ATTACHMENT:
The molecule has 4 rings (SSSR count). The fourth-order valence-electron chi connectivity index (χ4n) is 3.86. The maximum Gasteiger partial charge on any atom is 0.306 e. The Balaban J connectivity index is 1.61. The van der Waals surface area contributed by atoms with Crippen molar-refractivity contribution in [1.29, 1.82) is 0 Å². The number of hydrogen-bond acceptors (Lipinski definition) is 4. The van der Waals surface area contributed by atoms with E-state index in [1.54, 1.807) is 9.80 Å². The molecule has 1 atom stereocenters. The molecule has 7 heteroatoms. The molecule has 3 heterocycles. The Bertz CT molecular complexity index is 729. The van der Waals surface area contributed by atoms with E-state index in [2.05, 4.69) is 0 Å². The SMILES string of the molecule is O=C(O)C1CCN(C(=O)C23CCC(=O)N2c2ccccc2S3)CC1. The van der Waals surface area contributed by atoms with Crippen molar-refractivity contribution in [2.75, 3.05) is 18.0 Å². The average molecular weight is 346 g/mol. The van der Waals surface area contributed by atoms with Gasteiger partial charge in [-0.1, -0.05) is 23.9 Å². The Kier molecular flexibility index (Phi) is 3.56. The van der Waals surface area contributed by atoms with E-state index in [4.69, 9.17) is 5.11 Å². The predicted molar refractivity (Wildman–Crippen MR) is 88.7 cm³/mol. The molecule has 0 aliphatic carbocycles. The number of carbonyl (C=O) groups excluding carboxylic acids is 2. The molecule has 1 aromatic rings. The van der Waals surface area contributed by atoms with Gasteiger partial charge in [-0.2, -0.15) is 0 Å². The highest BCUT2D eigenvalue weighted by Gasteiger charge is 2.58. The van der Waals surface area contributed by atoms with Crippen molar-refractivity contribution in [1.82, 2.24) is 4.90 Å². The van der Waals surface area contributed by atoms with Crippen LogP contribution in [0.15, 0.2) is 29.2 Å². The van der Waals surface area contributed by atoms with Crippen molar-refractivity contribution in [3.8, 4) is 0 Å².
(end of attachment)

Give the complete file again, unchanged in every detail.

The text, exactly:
The molecule has 4 rings (SSSR count). The fourth-order valence-electron chi connectivity index (χ4n) is 3.86. The maximum Gasteiger partial charge on any atom is 0.306 e. The Balaban J connectivity index is 1.61. The van der Waals surface area contributed by atoms with Crippen molar-refractivity contribution in [1.29, 1.82) is 0 Å². The number of hydrogen-bond acceptors (Lipinski definition) is 4. The van der Waals surface area contributed by atoms with E-state index in [1.54, 1.807) is 9.80 Å². The molecule has 1 atom stereocenters. The molecule has 7 heteroatoms. The molecule has 3 heterocycles. The Bertz CT molecular complexity index is 729. The van der Waals surface area contributed by atoms with E-state index in [2.05, 4.69) is 0 Å². The SMILES string of the molecule is O=C(O)C1CCN(C(=O)C23CCC(=O)N2c2ccccc2S3)CC1. The van der Waals surface area contributed by atoms with Crippen molar-refractivity contribution in [2.75, 3.05) is 18.0 Å². The average molecular weight is 346 g/mol. The van der Waals surface area contributed by atoms with Gasteiger partial charge in [-0.1, -0.05) is 23.9 Å². The Kier molecular flexibility index (Phi) is 3.56. The van der Waals surface area contributed by atoms with E-state index in [4.69, 9.17) is 5.11 Å². The predicted molar refractivity (Wildman–Crippen MR) is 88.7 cm³/mol. The molecule has 0 aliphatic carbocycles. The number of carbonyl (C=O) groups excluding carboxylic acids is 2. The molecule has 1 aromatic rings. The van der Waals surface area contributed by atoms with Gasteiger partial charge in [-0.2, -0.15) is 0 Å². The highest BCUT2D eigenvalue weighted by Gasteiger charge is 2.58. The van der Waals surface area contributed by atoms with Crippen molar-refractivity contribution in [1.82, 2.24) is 4.90 Å². The van der Waals surface area contributed by atoms with Crippen LogP contribution in [0.15, 0.2) is 29.2 Å². The van der Waals surface area contributed by atoms with Crippen molar-refractivity contribution in [3.8, 4) is 0 Å².